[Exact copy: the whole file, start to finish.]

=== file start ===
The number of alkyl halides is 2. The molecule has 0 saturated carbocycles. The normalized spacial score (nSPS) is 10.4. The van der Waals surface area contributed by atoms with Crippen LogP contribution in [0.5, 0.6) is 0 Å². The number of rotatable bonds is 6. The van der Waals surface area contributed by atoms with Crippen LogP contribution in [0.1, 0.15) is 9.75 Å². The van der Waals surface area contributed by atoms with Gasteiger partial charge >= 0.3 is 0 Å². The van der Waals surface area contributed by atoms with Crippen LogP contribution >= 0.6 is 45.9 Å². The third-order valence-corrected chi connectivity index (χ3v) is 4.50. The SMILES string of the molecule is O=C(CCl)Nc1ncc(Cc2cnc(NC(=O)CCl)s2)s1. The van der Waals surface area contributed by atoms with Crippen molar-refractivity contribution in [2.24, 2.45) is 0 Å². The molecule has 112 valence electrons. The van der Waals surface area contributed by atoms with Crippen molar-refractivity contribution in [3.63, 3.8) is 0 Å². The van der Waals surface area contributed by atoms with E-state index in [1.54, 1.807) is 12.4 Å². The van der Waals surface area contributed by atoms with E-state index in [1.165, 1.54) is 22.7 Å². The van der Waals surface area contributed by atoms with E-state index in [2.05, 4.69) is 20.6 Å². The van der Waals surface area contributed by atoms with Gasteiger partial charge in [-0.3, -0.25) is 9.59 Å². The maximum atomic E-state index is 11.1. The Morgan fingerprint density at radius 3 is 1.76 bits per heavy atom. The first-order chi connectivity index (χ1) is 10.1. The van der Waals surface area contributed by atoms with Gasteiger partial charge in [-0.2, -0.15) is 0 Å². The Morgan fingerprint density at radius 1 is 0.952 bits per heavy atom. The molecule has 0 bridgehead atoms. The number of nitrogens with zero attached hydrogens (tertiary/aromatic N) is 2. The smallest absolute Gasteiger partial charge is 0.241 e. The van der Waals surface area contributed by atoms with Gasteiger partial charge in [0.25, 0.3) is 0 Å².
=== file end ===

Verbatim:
The number of alkyl halides is 2. The molecule has 0 saturated carbocycles. The normalized spacial score (nSPS) is 10.4. The van der Waals surface area contributed by atoms with Crippen LogP contribution in [0.5, 0.6) is 0 Å². The number of rotatable bonds is 6. The van der Waals surface area contributed by atoms with Crippen LogP contribution in [0.1, 0.15) is 9.75 Å². The van der Waals surface area contributed by atoms with Gasteiger partial charge >= 0.3 is 0 Å². The van der Waals surface area contributed by atoms with Crippen LogP contribution >= 0.6 is 45.9 Å². The third-order valence-corrected chi connectivity index (χ3v) is 4.50. The SMILES string of the molecule is O=C(CCl)Nc1ncc(Cc2cnc(NC(=O)CCl)s2)s1. The van der Waals surface area contributed by atoms with Crippen molar-refractivity contribution in [2.24, 2.45) is 0 Å². The molecule has 112 valence electrons. The van der Waals surface area contributed by atoms with Crippen molar-refractivity contribution in [3.63, 3.8) is 0 Å². The van der Waals surface area contributed by atoms with E-state index in [1.54, 1.807) is 12.4 Å². The van der Waals surface area contributed by atoms with E-state index in [1.165, 1.54) is 22.7 Å². The van der Waals surface area contributed by atoms with E-state index in [2.05, 4.69) is 20.6 Å². The van der Waals surface area contributed by atoms with Gasteiger partial charge in [-0.3, -0.25) is 9.59 Å². The maximum atomic E-state index is 11.1. The Morgan fingerprint density at radius 3 is 1.76 bits per heavy atom. The first-order chi connectivity index (χ1) is 10.1. The van der Waals surface area contributed by atoms with Gasteiger partial charge in [-0.2, -0.15) is 0 Å². The Morgan fingerprint density at radius 1 is 0.952 bits per heavy atom. The molecule has 0 bridgehead atoms. The number of nitrogens with zero attached hydrogens (tertiary/aromatic N) is 2. The smallest absolute Gasteiger partial charge is 0.241 e. The van der Waals surface area contributed by atoms with Gasteiger partial charge in [0.25, 0.3) is 0 Å².